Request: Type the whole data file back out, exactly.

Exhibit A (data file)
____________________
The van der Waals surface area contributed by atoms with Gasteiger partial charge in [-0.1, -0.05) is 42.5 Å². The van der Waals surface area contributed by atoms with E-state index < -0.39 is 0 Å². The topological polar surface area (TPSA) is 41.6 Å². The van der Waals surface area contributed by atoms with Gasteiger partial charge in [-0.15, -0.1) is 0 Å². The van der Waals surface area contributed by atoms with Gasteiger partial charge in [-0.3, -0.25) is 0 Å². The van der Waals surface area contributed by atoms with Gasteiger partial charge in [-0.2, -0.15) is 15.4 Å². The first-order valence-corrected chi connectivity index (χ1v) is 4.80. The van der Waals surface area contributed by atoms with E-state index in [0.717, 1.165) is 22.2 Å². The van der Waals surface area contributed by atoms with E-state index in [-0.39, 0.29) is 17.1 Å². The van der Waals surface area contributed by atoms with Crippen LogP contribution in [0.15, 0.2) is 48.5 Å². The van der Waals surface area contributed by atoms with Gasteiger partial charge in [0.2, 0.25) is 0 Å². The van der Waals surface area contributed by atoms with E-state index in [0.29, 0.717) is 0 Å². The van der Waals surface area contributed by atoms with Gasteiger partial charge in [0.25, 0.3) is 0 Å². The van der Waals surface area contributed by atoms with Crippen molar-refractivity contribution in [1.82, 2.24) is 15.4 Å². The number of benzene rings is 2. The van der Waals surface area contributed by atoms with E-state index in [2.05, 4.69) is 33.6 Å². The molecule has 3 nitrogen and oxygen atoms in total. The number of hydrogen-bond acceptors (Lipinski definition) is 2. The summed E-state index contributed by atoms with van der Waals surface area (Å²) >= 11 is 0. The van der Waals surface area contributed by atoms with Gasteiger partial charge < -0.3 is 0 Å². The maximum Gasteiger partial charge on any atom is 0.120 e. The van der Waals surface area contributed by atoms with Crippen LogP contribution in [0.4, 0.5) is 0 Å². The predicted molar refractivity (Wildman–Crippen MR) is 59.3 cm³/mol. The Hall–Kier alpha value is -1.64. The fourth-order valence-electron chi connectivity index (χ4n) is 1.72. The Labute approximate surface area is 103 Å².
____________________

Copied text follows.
The van der Waals surface area contributed by atoms with Gasteiger partial charge in [-0.1, -0.05) is 42.5 Å². The van der Waals surface area contributed by atoms with E-state index < -0.39 is 0 Å². The topological polar surface area (TPSA) is 41.6 Å². The van der Waals surface area contributed by atoms with Gasteiger partial charge in [-0.15, -0.1) is 0 Å². The van der Waals surface area contributed by atoms with Gasteiger partial charge in [-0.3, -0.25) is 0 Å². The van der Waals surface area contributed by atoms with Gasteiger partial charge in [-0.2, -0.15) is 15.4 Å². The first-order valence-corrected chi connectivity index (χ1v) is 4.80. The van der Waals surface area contributed by atoms with E-state index in [0.717, 1.165) is 22.2 Å². The van der Waals surface area contributed by atoms with E-state index in [-0.39, 0.29) is 17.1 Å². The van der Waals surface area contributed by atoms with Crippen LogP contribution in [0.15, 0.2) is 48.5 Å². The van der Waals surface area contributed by atoms with Gasteiger partial charge in [0.2, 0.25) is 0 Å². The van der Waals surface area contributed by atoms with E-state index in [0.29, 0.717) is 0 Å². The van der Waals surface area contributed by atoms with Gasteiger partial charge in [0.25, 0.3) is 0 Å². The van der Waals surface area contributed by atoms with Crippen molar-refractivity contribution in [1.82, 2.24) is 15.4 Å². The number of benzene rings is 2. The van der Waals surface area contributed by atoms with E-state index in [2.05, 4.69) is 33.6 Å². The molecule has 3 nitrogen and oxygen atoms in total. The number of hydrogen-bond acceptors (Lipinski definition) is 2. The summed E-state index contributed by atoms with van der Waals surface area (Å²) >= 11 is 0. The van der Waals surface area contributed by atoms with Gasteiger partial charge < -0.3 is 0 Å². The maximum Gasteiger partial charge on any atom is 0.120 e. The van der Waals surface area contributed by atoms with Crippen LogP contribution in [0.4, 0.5) is 0 Å². The predicted molar refractivity (Wildman–Crippen MR) is 59.3 cm³/mol. The Hall–Kier alpha value is -1.64. The fourth-order valence-electron chi connectivity index (χ4n) is 1.72. The Labute approximate surface area is 103 Å².